Another aspect that shall be hit-or-miss with some folx include the gradual progression of events. A big chunk of The Deep is built upon dialogue exchanges and inner monologues to stimulate the different senses in order to immerse the reader completely into the pages. The slower pace works to increase the tension in a soft and unexpected manner. However, it also makes it challenging at times to stay completely focused on what is unfolding. I enjoyed the apprehension and anxiety that cultivates towards the climax as it felt more impactful due to the nature of the gentler tempo, which can be the key to a great mystery experience.
Overall, The Deep was a wonderful historical fiction novel with an interesting spectral twist I did not expect. The settings are impeccably dreary with writing that is tight and meticulous. I highly recommend this to fans who enjoy the nostalgia of the historical fiction genre, as well as readers that delight in soft ghost stories.
Publication Date: 10-March-2020 Publisher: G.P. Putnam’s Sons Genre: Historical Fiction, Supernatural Fiction, Mystery Page Count: 420 pages Content Warning(s): Psychological institutionalism. Post-Traumatic Stress Disorder (near drowning). Drowning (on page). Wartime injuries (moderate descriptions, on page). Suicide ideation. Suicide attempt. Death of a child (on page). Consensual sex (on page). GoodReads: The Deep by Alma Katsu
“There’s only so many times a heart can break. One day, it will be okay, but it’ll heal all wrong. It’ll heal with you outside of it.”
The Weight on Skin by Beena Khan is an adult own-voices South Asian contemporary romance novel about a man named Kabir who is struggling to move on with his life after a devastating heartbreak. Feeling empty, lonely, and sombre, Kabir tries to fill the void within his heart through the company of other women, only to be left hollow in their wake. When ghosts from Kabir’s past resurface, he shall be forced to confront the darkest parts of himself.
If there is anything that the author does fantastically, it is slow-burn romances. It was the best aspect of her previous novel—and sibling novel to The Weight on Skin—called The Name of Red and it is the quintessential star of the show here as well. Couple that with the excellent representation of the complexities of coping through an emotionally destructive heartbreak and positively beautiful writing, then one has themselves a romance contemporary that is ripe for the binge-reading.
Kabir is a character that I adored in The Name of Red. There is an innocence and a compassion about him that makes it difficult not to form some sort of emotional attachment to him. To witness his utter psychological destruction was a gut-wrenching experience. However, the growth that occurs in the aftermath of all that agonising grief is exceptional and a wonderfully picturesque allegory for hope.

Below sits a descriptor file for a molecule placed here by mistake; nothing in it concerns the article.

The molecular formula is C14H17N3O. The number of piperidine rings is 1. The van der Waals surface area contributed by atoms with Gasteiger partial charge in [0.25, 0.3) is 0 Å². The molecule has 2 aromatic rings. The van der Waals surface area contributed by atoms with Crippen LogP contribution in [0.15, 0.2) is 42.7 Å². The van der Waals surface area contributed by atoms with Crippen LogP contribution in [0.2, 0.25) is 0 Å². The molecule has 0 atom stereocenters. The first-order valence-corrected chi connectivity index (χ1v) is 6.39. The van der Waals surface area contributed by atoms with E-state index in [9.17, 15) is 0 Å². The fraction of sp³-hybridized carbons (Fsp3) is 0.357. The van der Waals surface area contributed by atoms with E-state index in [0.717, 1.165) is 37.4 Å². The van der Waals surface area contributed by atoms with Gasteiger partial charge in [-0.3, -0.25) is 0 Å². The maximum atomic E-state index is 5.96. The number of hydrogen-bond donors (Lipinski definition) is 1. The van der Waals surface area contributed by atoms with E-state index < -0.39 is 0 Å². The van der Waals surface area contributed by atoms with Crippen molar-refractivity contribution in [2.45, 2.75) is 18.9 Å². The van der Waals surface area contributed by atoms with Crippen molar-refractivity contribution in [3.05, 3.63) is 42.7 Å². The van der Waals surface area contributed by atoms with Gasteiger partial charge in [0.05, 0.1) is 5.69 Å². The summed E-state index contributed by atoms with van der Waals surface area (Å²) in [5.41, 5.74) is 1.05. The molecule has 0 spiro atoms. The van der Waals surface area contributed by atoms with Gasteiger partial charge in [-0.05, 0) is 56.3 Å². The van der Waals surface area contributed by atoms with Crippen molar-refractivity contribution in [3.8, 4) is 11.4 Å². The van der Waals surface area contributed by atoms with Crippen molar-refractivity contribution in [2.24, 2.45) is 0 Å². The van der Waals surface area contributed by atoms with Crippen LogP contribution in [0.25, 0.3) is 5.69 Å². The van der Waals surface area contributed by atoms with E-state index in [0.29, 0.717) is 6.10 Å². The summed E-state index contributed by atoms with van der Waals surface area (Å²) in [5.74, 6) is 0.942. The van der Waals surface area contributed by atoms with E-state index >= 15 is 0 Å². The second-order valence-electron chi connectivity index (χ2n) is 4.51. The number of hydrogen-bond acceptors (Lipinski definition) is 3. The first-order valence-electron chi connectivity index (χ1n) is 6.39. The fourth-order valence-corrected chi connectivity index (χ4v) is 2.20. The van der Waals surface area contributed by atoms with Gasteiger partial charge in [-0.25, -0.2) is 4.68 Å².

“Hope, Kabir. Hope gives you the courage to move on.”
Losing a loved one—no matter the circumstance or method—leaves behind a surfeit of complicated emotions, such as grief, guilt, anger, longing, loneliness, and a profound sense of hopelessness. Kabir exhibits all of these different feelings, which later lays down a vital foundation for him to then grow upon. Every heartbreak leads to a special form of self-growth and maturity. Oft times people do not realise they not only have the fortitude within them to pick up and move forward, but also to shape and mould who they are into the best versions of themselves. By the time the book’s finale appears before the reader’s eyes, Kabir would have grown into a stunningly remarkable person, the pinnacle of hope.
Another character that steps into the spotlight in the pages of The Weight on Skin is Nadia, who was Kabir’s best friend. She intrigued me in the previous novel, however, due to her limited presence in the story, I never associated much of a connection to her. Here she is a game-changer. Nadia is a marvellous contrast to Red, which really helps to define the dualities within Kabir’s character and highlight his inner turmoil, making them both impeccably multi-faceted individuals.
Mrs Khan’s writing is the magical cohesive that brings all of the different parts of the story together in a highly-engaging and heart-fluttering manner. It is carefully crafted with charming details that truly immerse the reader into the world and budding relationship that takes place between both characters, evoking a spectrum of responses that illustrate exactly what it means to be human.
The structure of the evocative atmosphere truly enhance the slow-burn romance in magnificent ways. If there is anything that I detest in romances, it is insta-love. I much prefer a coupling to build their connection on meaningful exchanges—whether it is sweet and soft, or vicious and witty—because it accentuates the development of a deep-rooted longing in the relationship. It is gratifying and sensuous and irresistibly delightful. Kabir and Nadia’s exchanges are exactly like this; never rushed or brusque for the sake of forcing the story along. Rather than being superficial and one-dimensional, it is built upon the value of formulating bonds that connect the past to the present, misery to joy.
Overall, I cannot recommend The Weight on Skin enough to romance readers, especially folx who prefer a gradual building of emotions and compassion between two people; individuals searching for a genuine depiction of heartbreak that is not ostensibly imagined. Great writing. Superb characters. Lovely messages on the power of hope and the heart-warming promises on the other side of rejection.
Publication Date: 15-July-2020 Publisher: Beena Khan (self-published) Genre: Adult Contemporary Romance, South Asian Literature Page Count: 320 GoodReads: The Weight on Skin by Beena Khan
Recently, while combatting a terrible reading slump, I felt a sudden urge to read picture books. My mind wanted to indulge in something short yet wholesome and heart-warming. After scrounging through my library’s digital offerings, I uncovered five diverse, own-voices titles that sounded perfect for the mood that I unexpectedly found myself in. Each of them were a marvellously yet oft times bittersweet experience and I wanted to share some brief reviews for these reads with you today.